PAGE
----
The Los Angeles Times reports:
Police have arrested two Avenues Gang members in the shooting death of Los Angeles County Sheriff’s Deputy Juan Abel Escalante, who was gunned down outside his parents’ Cypress Park home in August as he prepared to go to work, according to sources with the Los Angeles Police Department.
It is still not known whether the slaying was connected to the Mexican Mafia. Early speculation hinted at the possibility, principally because Escalante worked the highpower unit at the County Jail, and thus had regular contact with a number of Mexican Mafia members.
The intrigue only heightens with today’s revelation that the arrested suspects are members of the notorious Avenues criminal street gang. The Avenues is a gang with close ties to Eme (the Mexican Mafia). On the other hand, it is also a rival gang of Cypress Park, the area where Escalante lived, and gang members might simply have decided to target a bald-headed young Hispanic male in rival gang territory as part of the usual gang warfare nonsense.
I have spoken with people in law enforcement (not connected with the case) who tend to doubt that this was an Eme-ordered hit, because (they say) the Mexican Mafia is primarily concerned with making money. Moreover, these people say, the Mafia doesn’t want to attract excessive law enforcement attenton by killing a cop.
These arguments are generally sound, but there are countervailing arguments. I’m in the middle of an excellent book about the Mexican Mafia by local Fox-11 reporter Chris Blatchford, and I recently finished another by Tony Rafael. I plan to review both on this site in coming days and weeks. They give the reader some insight into the mob mentality, and based on what I learned in those books, I certainly think Mafia involvement is a possibility (how remote a possibility is unclear), for several reasons.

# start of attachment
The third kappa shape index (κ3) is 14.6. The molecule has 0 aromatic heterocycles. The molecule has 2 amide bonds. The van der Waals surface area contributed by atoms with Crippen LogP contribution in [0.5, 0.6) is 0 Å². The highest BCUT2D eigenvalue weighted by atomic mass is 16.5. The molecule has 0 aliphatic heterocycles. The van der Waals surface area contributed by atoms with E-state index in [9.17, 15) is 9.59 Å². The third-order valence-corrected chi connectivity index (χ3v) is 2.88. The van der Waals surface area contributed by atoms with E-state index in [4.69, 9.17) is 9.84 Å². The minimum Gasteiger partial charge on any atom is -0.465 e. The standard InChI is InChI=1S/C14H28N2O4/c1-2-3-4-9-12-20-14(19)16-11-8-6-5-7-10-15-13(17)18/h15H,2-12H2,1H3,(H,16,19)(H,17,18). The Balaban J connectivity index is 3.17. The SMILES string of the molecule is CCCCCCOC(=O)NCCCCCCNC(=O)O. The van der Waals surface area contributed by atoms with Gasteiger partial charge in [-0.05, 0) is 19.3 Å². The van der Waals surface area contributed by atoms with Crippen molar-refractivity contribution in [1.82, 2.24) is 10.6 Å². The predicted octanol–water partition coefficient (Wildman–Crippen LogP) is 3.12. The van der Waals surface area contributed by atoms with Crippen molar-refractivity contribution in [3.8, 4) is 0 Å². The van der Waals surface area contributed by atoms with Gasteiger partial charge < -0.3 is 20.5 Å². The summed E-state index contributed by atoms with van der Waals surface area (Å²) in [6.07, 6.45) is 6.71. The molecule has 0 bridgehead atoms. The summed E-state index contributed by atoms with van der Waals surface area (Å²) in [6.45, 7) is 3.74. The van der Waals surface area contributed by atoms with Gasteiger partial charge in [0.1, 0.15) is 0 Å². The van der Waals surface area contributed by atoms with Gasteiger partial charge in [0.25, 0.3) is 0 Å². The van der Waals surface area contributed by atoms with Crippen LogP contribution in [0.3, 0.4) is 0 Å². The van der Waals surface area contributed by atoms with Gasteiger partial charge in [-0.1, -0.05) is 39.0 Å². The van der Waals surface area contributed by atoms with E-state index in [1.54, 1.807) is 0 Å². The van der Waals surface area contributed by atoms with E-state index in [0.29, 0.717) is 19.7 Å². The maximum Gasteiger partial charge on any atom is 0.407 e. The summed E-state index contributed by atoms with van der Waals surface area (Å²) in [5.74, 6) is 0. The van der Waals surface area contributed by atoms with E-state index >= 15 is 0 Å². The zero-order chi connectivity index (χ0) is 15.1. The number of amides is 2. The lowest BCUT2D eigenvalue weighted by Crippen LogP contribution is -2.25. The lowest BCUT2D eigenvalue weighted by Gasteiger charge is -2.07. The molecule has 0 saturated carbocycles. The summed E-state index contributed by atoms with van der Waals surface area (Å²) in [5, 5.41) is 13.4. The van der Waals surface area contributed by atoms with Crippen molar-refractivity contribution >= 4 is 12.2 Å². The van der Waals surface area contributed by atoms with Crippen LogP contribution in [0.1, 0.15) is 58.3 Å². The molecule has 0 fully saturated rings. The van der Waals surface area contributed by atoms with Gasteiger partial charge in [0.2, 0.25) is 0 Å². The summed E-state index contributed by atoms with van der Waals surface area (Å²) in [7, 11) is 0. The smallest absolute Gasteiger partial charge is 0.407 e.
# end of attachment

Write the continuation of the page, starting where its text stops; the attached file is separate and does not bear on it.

First, the Mexican Mafia is an unstable conglomeration of criminal personalities who order hits as revenge for the pettiest of slights. If you steal my lunch tray in prison, you might go on the greenlight list.
While it’s true that the Mafia doesn’t typically target law enforcement, it’s not inconceivable that the Sheriff’s Deputy, while working the highpower unit, inadvertently offended one of the more volatile Mafia members, who decided to take his revenge using his henchmen on the street.
Sometimes, too, there is bad communication and/or rogue actors who go beyond their mandate. For example, the Mafia definitely does not approve of killing children, but a notorious multiple murder on Maxson Road was Mafia-inspired, and ended with the execution of a family, including small children. The killer was himself later murdered in prison for having killed children, but former Mafioso Rene “Boxer” Enriquez believes he may have felt he was following orders given by someone who had simply said: “Kill all them motherfuckers.” Similarly, a huge race riot at Pelican Bay State Prison in 2000 was sanctioned by a couple of Mexican Mafia carnales, but they hadn’t run the concept past the other members of the Mob, who almost certainly would have vetoed the idea.
So even if a particular hit doesn’t necessarily fit the mold, that doesn’t mean someone in the Mafia wasn’t involved.
Add into the mix the way that Mexican cartels have recently begun targeting all enemies in a newly gruesome and visible way, including decapitations — and the fact that several of their enemies include law enforcement officials — and there’s good reason to be concerned.
We’ll stay on top of the story.